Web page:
However, that did not mean they were not also specific to a particular transaction, the court said. The act might give the Fed the discretion to allow the costs to be recovered by inclusion in the swipe fee, but the Fed had not convincingly explained how it had exercised its discretion in this case. The court said the Fed should explain its choice more clearly, but also refused to rely on that as a reason to interfere with the effectiveness of the swipe fee rule.

Network exclusivity. When analyzing the Fed’s rule on network exclusivity (12 CFR §235.7(a)), the court first noted that the proposed rule had offered two options: requiring debit card issuers and networks to activate two unaffiliated networks for each card, or requiring them to activate two unaffiliated networks for each debit card transaction. The Fed chose the first. The merchants asserted that the Dodd-Frank Act unambiguously required the second.

Most merchants would not accept transactions authorized by personal identification numbers, the court conceded. When PINs can be used, it is cardholders, not merchants, who decide whether to use PIN authorization networks or signature authorization networks, the court also agreed. Because of this, it was true that an issuer could activate one PIN-using network and one signature-using network for each card, which would comply with the regulation but still leave merchants with no choice as to which network to use.

Merchants simply could choose to accept PIN-authorized transactions, the Fed replied. According to the court, the question was whether the Durbin Amendment required that even merchants that chose not to accept PIN-authorized transactions would have a routing choice.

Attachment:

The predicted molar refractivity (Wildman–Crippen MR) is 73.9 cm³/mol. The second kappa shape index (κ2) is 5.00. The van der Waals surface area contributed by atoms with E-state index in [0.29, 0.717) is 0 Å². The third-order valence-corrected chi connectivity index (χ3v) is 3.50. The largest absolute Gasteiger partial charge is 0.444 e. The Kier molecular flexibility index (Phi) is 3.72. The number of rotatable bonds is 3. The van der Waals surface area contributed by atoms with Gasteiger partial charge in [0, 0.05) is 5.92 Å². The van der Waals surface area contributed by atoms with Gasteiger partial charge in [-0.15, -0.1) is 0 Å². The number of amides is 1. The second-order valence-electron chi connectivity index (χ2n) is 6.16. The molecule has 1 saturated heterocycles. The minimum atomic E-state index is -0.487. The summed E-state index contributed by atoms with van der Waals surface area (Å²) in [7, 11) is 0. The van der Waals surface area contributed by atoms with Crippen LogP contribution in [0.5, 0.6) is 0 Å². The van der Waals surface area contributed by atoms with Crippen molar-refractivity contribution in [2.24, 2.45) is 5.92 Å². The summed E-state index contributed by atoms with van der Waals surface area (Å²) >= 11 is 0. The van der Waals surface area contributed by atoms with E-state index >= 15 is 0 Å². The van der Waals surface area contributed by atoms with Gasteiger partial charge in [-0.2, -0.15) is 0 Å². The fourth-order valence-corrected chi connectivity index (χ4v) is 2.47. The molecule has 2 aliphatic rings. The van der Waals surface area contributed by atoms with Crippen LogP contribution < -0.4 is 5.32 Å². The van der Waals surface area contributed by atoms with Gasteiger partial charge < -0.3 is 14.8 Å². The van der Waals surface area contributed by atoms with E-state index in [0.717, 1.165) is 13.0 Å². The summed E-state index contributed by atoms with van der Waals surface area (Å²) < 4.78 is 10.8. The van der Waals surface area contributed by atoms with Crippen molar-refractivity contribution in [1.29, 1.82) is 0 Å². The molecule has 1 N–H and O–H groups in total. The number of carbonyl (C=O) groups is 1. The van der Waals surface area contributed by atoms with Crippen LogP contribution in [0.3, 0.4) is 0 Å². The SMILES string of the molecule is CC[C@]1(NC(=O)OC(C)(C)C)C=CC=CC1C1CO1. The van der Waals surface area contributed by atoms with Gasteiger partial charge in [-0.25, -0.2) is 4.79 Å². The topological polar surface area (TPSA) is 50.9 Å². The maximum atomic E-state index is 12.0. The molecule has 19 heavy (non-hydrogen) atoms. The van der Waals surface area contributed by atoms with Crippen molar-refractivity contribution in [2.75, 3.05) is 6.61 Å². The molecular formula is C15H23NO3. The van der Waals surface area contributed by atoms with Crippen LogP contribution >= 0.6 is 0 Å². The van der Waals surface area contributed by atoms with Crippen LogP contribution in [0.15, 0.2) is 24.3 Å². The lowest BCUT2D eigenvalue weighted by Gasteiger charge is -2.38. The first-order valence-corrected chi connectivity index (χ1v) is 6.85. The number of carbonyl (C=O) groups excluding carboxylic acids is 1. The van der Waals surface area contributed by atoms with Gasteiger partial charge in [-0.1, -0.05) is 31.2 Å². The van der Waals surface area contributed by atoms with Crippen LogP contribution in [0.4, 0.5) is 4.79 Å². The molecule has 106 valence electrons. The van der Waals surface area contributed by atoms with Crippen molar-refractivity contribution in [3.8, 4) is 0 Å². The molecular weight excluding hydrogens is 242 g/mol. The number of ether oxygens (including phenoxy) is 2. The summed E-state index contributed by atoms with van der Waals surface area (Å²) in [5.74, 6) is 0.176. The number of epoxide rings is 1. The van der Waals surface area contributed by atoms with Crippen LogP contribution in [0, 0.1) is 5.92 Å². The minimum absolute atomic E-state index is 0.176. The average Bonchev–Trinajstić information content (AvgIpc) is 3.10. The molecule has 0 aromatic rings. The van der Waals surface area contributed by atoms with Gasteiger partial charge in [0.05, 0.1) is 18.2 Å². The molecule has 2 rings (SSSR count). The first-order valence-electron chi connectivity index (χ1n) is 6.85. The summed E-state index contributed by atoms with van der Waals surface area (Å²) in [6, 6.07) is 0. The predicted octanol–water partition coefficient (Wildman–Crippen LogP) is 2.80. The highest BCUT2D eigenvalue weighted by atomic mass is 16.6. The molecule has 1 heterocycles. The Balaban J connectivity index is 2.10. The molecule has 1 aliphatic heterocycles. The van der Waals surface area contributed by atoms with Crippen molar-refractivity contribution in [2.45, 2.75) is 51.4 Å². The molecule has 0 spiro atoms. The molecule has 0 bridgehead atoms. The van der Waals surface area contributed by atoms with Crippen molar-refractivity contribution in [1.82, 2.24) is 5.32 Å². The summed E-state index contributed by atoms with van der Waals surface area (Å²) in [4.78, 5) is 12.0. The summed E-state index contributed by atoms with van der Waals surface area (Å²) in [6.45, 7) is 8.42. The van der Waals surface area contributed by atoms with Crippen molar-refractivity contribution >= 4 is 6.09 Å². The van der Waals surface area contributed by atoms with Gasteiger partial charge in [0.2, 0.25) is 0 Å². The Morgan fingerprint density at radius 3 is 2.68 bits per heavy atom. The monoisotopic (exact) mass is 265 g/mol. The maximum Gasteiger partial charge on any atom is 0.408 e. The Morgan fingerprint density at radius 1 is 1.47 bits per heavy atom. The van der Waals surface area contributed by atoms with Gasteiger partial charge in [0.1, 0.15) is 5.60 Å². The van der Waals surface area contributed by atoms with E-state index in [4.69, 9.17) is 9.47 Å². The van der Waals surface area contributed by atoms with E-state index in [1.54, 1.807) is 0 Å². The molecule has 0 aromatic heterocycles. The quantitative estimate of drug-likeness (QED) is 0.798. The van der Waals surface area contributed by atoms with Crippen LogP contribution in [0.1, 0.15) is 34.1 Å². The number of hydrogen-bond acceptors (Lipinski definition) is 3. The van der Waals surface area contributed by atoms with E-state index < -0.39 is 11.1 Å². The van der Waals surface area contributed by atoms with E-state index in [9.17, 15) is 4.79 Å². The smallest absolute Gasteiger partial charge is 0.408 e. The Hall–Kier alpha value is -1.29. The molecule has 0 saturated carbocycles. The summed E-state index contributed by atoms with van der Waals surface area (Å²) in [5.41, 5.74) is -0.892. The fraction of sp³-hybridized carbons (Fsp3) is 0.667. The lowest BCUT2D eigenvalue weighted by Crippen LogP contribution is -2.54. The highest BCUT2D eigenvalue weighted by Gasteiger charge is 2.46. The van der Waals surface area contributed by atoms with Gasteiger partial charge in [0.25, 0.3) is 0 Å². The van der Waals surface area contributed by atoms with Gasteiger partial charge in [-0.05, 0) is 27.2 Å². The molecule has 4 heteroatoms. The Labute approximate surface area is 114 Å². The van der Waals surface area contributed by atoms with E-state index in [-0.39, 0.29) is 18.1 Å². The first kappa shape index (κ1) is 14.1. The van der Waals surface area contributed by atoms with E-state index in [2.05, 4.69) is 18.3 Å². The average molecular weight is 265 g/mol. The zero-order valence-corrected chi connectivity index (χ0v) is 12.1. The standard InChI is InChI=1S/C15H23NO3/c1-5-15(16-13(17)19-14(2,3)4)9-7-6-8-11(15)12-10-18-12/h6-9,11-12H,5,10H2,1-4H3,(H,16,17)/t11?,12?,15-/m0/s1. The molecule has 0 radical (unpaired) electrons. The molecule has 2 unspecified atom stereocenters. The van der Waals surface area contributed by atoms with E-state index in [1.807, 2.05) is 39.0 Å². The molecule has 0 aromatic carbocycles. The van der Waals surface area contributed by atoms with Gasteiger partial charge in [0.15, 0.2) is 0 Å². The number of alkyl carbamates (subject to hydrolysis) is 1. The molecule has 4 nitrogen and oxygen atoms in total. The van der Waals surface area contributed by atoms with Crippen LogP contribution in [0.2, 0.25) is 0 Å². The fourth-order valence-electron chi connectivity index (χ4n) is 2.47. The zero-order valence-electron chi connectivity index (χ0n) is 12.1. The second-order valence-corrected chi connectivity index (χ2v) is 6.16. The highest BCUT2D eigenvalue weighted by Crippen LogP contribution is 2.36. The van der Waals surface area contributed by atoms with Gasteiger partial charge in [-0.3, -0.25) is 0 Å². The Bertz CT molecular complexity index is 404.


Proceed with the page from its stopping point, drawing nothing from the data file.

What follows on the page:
The court said no. The Fed’s rule did exactly what the act instructed it to do by preventing issuers and networks from restricting the payment card networks on which a transaction could be processed to only affiliated networks. There was no need to require unaffiliated networks be available for each individual transaction.

While the merchants’ preferred interpretation would increase competition more than the Fed’s rule, the rule had resulted in more competition, the court observed. Thus, the rule had advanced the pro-competition goal of the Durbin Amendment, the court reasoned.

Exclusivity v. routing. The merchants also argued that the Fed’s rules requiring that cards be activated for unaffiliated networks nullified the other procompetitive Durbin Amendment provision, the ban on routing restrictions (12 CFR §235.7(b)). If a merchant had no choice as to the network to be used, the ban on routing restrictions was meaningless, they argued.

The court said the opposite was true. The requirement that two unaffiliated networks be activated would be meaningless without the ban on routing restrictions. Without the ban, an issuer could activate two PIN networks and one signature network for each card, but require that transactions be routed over the PIN network affiliated with the signature network rather than the unaffiliated PIN network, according to the court.

Under the Fed’s rule, merchants and cardholders limited merchants’ processing options, not issuers and networks, the court concluded. Merchants chose not to accept PIN-authorized transactions, and cardholders chose which authorization method to use when both were available. The rule had the intended effect on issuers and networks, the court said.

The case is No. 13-5270.

Attorneys: Linda Bailey (Steptoe & Johnson LLP) for NACS, National Retail Federation, Food Marketing Institute, Miller Oil Co., Inc., and Boscov's Department Store, LLC. Richard M. Ashton for the Board of Governors of the Federal Reserve System.

Companies: Boscov’s Department Store, LLC; Food Marketing Institute; Miller Oil Co.; NACS; National Restaurant Association; National Retail Federation